“Making as much programming as we can, as fast as we can, has never worked for FX,” Landgraf said.

Finding the balance between having good shows and movies, and boasting a constant stream of new content is what streaming services like Netflix have struggled to fix. Disney is looking to leverage Fox’s most popular and beloved networks and studios — not just FX, but also Fox Searchlight — to satisfy both requests. Iger suggested that once Fox Searchlight’s output deal with HBO (owned by WarnerMedia, which is owned by AT&T) comes to an end, that studio will make exclusive content for Hulu as well. It’s likely that Fox Searchlight will make films for theatrical consumption too, but others will become streaming exclusives not unlike the four FX shows.

Licensing deals are complicated. It’s why certain FX titles, like Pose and American Crime Story, won’t be available on Hulu right away. Iger remarked upon such on the call, but he wants to bring as much exclusive content from powerhouse studios to Hulu. 20th Century Fox also has a deal with HBO, but once that ends, it’s likely that Fox films will go exclusively to Hulu, too. Disney is already doing this with its own movies. For example, its live-action version of The Lady and the Tramp was supposed to be a theatrical release, but ended up an exclusive Disney+ launch title.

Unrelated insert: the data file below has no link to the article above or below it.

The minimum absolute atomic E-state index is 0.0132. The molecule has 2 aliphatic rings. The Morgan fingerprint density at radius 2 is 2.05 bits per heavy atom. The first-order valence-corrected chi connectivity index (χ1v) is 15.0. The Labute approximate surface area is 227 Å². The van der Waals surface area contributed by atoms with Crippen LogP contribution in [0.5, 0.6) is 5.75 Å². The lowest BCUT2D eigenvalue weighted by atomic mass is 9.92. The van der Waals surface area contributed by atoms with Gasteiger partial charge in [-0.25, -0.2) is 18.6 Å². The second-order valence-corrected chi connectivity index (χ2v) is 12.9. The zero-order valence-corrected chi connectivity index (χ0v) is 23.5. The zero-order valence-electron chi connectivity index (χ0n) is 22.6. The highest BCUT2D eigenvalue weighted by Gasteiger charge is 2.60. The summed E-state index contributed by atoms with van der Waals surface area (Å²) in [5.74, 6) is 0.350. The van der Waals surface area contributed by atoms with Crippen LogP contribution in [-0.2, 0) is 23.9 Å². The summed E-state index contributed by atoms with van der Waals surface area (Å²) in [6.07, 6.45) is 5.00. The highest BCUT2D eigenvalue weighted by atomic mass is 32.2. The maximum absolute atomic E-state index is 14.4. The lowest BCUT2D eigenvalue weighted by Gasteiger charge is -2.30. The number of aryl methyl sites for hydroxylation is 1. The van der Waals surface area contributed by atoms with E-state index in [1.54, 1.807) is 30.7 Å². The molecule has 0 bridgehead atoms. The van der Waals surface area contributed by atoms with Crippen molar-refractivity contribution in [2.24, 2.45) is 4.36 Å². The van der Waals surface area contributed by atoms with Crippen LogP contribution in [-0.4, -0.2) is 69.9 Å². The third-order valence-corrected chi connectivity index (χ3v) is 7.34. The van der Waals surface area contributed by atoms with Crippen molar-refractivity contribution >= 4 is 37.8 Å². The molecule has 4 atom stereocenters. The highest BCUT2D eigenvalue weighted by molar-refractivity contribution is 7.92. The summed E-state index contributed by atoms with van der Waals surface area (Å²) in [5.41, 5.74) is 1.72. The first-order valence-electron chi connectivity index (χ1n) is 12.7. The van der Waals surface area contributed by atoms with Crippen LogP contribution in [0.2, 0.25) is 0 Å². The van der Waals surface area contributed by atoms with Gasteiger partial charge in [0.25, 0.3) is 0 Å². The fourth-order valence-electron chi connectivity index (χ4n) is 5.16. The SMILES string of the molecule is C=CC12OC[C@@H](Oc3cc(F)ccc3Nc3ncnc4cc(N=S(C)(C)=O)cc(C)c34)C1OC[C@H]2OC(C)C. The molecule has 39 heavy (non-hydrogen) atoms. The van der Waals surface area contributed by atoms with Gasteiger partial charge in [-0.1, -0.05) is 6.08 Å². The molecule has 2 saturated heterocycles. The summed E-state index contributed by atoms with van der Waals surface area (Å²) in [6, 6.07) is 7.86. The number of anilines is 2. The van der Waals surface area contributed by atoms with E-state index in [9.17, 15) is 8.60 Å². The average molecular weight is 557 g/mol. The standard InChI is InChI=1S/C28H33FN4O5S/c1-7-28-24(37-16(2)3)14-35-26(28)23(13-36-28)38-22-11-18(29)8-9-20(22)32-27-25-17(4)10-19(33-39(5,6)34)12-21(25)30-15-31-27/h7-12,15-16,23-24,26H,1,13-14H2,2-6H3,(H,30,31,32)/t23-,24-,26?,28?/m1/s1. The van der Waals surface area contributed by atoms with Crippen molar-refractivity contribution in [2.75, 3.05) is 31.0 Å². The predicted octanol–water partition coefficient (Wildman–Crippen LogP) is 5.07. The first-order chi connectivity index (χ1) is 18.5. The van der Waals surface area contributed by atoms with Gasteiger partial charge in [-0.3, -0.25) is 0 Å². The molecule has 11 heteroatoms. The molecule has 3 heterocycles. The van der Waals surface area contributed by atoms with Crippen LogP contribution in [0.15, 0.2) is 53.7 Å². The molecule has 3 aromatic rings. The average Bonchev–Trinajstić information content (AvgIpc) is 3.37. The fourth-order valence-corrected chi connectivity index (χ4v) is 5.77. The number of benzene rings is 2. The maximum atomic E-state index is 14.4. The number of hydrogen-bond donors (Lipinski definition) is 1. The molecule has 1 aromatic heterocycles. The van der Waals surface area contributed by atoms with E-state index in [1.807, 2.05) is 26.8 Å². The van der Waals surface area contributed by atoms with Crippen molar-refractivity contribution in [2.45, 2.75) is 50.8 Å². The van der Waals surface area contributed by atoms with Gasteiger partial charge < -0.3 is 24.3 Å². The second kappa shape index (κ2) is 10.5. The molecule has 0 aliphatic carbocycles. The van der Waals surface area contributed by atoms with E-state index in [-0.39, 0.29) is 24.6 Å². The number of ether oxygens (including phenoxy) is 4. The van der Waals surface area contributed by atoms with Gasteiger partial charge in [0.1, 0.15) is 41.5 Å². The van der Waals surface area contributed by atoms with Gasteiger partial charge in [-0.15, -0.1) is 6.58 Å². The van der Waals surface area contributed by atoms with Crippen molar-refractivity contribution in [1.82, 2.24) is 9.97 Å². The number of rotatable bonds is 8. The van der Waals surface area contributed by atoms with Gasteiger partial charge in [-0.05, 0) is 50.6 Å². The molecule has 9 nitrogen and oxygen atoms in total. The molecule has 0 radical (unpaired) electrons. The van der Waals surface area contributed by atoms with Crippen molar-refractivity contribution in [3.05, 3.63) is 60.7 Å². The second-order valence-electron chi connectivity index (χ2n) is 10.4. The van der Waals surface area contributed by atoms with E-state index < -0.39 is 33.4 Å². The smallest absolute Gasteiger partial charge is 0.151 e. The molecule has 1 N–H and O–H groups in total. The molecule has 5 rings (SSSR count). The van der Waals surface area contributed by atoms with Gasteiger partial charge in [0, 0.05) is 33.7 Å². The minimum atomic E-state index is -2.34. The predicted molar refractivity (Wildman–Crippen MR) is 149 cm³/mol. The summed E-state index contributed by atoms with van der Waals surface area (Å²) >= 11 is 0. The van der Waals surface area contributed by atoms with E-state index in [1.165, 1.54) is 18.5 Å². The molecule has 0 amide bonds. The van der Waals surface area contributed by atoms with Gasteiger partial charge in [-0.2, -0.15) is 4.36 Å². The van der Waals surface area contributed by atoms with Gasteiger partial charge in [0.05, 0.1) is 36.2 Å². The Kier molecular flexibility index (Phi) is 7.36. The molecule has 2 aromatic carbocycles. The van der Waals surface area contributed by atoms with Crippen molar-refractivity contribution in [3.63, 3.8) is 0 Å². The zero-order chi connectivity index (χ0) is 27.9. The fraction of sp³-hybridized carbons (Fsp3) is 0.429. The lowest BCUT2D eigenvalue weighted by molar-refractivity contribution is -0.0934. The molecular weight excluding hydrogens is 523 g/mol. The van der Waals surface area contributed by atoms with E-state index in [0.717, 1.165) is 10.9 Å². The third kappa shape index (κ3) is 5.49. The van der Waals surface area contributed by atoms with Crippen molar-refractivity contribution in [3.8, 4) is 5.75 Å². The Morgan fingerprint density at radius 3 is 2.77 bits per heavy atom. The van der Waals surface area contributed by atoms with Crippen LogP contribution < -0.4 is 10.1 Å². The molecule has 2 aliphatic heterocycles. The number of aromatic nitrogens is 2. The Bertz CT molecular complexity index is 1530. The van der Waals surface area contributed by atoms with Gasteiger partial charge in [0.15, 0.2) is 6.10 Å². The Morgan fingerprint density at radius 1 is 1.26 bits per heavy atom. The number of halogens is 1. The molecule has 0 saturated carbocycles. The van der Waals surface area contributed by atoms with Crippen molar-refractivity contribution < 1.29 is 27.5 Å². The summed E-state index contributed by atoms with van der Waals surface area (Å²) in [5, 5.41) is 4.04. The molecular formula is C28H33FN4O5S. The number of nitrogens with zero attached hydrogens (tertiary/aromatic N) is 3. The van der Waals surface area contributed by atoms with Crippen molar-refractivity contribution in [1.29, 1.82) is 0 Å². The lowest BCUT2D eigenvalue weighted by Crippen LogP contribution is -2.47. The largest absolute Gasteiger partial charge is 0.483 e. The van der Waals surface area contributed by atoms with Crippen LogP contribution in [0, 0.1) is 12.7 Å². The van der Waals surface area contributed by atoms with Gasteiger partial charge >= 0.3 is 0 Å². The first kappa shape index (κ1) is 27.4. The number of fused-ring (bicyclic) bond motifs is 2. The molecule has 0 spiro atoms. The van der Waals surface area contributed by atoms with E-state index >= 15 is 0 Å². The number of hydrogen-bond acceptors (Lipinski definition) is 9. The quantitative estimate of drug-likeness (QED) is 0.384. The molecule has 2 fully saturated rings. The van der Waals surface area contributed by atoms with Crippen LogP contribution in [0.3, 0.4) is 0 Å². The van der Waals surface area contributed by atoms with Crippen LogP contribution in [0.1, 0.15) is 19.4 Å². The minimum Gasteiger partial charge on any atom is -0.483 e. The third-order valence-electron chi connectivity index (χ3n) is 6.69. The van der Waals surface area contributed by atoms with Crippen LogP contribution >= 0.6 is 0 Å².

If people are going to the theater to watch movies and blockbusters from specific franchises — Marvel, Star Wars, DC, Pixar, Avatar, etc — Hulu can become a place to funnel riskier bets that may not perform as well at the box office. Iger told investors that Disney executives aren’t looking at the streaming services as “entities unto themselves, but rather a wider monetization play.” Streaming is just one avenue for exclusive content, offset by theatrical releases and live television.

Having movies from Fox Searchlight and FX originals on Hulu is important to Iger. He told investors that while the streaming sphere is getting extra competitive, people are still drawn to brands they recognize. FX and Fox Searchlight are prestigious names, and will ideally boast Hulu’s identity. “FX will become a key driving factor for Hulu,” Iger said.

It’s especially important in light of general entertainment streaming services such as HBO Max (not to be confused with HBO Now) and Peacock launching in the coming months. These streaming services, which Hulu arguably belongs to, have less of an identity than a platform like Disney+ or Crunchyroll, and rely on a large swath of shows and movies that appeal to a broad subscriber base.

What’s clear from Disney’s most recent earnings call is that despite all the attention Disney+ is getting ahead of its launch, Hulu still matters, and importantly, Disney wants to keep Hulu worthy of your monthly subscription budget. It may have felt like Disney forgot about Hulu while prepping Disney+’s launch, but it’s clear from today’s call that’s far from the case.